Only if they granted early retirement on a first-come, first-served basis. They may well have done it on a poorest-reviews, first-served basis. In fact, if you have less applicants than you were looking for, and you let them all go, that is far more likely to eliminate desired talent than even FIFO.

      • Maybe there's something else that isn't public knowledge yet like a free 42" TV deal as severance or even a rumor of that.
      • it is a bad sign when a company has to eliminate positions and an even worse sign when there is a rush to take them up on the offer.
      • by ccguy (1116865)

        Why is this a bad sign? Why should people in their mid 50's or older not be perfectly happy to stop working while still being paid?

        They can be happy of course. I'm sure it's great for them. I would take that option in a heartbeat, just so I could continue doing the stuff I'm interested in.
        But for the company, it means the veterans would rather be doing something else. And it implies that it's not a great place to work.

    • by SmallFurryCreature (593017) on Tuesday November 20, 2012 @01:35PM (#42044579) Journal

      A lot has been written about Sony, especially in Japan where it was THEIR giant taking on the world. Sony USED to be a tech company run by techs. Googles 20% work on your own project sound nice? Pah! At Sony entire teams could work 100% on stuff that nobody knew could ever work. Then around the millennium a new guy was put in charge and he did not come up through the company as a tech but was strictly management. He too wanted to streamline the business and get rid of dead wood old engineers. It worked BRILLIANTLY. Not only was the package VERY attractive so all who could, took it but new jobs were waiting with little upstart companies like Samsung but I don't suppose you ever heard of them. Oh wait, isn't that the dingy Korean company that makes cheap Japanese knock-offs. Well, they can never compete because Japan has all the know-how locked up in job contracts... OOOOPS!

      It was an epic brain drain and one Sony never really recovered from. It wasn't their only mistake but it was a hell of a nail in the coffin. Sharp did better, Sharp still has a reputation for Japanese made (and for the very old and very young, there was a time when Japanese made meant quality of an insane degree even the swiss found hard to beat. A Sony TV just worked, yes it was expensive but it just worked. And then management took over, streamlined the business and that stopped. Samsung quality is catching up but only because Japanese quality is going down.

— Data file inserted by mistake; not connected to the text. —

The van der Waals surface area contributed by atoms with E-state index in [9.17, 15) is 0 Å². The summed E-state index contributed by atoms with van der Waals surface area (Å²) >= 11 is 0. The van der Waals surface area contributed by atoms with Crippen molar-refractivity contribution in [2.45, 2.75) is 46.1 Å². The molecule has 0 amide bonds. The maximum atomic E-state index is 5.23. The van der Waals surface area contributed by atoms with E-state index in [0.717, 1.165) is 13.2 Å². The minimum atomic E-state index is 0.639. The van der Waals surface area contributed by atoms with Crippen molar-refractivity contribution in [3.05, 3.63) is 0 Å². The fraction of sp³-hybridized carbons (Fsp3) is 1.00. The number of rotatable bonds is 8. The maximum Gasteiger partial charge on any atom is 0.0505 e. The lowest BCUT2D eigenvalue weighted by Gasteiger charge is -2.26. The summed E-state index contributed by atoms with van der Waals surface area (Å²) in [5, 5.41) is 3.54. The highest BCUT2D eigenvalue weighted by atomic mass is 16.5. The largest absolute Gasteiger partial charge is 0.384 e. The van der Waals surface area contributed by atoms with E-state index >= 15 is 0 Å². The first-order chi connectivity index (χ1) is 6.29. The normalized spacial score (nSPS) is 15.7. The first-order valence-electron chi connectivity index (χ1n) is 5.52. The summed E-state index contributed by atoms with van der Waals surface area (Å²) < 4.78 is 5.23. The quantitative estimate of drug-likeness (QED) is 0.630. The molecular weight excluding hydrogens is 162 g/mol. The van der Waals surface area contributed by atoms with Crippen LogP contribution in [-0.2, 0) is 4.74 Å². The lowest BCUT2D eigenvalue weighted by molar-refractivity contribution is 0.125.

Note that the asian giants on the rise are NOT streamlining their business and all the western ex-giants have streamlined themselves to dead. The simple fact is that pure managers can't see the next hit, the Walkman and the PS were things no manager could have seen. For sony to enter the console industry against the giants in that sector was considered insane.

      When the techs left and management took over, Sony lost its edge. In the west people only know Sony the electronics giant same as say Nintendo. Did you know Nintendo once made a vacuum cleaner? Post WW2 Japan grew a tradition of little workplaces were people were busy trying to come up with anything to produce and export. Because with no natural resources and a devastated economy, that was the only way Japan was going to make money. Building thingies, firs cheap and crap, then cheap and okay and finally expensive and bloody good. And they did this at the cost of western companies that were to busy stream lining their businesses.

      If your young, name a WESTERN TV maker. That actually still makes TV's. Every western household has a TV but who supplies them? The asians. Yeah, that worked out well, for the asians but the likes of Philips? Shadows of their former self as they focussed on their core compentency in existing shareholder meetings. PIty that it turned out loosing money is their core compentency.

      You can see it with Hostess. I said it before, as a EU person I can't see the big deal, their snacks just ain't that good. When was the last time they extended their product range in a significant way? And I don't mean a chocolate twinkie but as a TV company, making a walkman, producing a game console. Look at how much flack MS is getting for daring to go into hardware. Streamlining your business is just another way of saying "we are closing down". In tech, the next big thing needs to be researched yesterday if you want to launch it tomorrow. Except the real time line is measured in decades and you will have many failed research projects in the mean time. But you got to do that if you want that massive hit.

      Another reason that racing to the bottom never works is because there is always someone at the bottom waiting to take your place. Sharp can't keep in the display race, that just means the next iPad's displays will be all Samsung, now boosted by the free to hire Sharp engineers.

      Surely Sharp knows the history of its major rival. Things must be dire indeed to follow the path of certain doom.

      • by Synerg1y (2169962)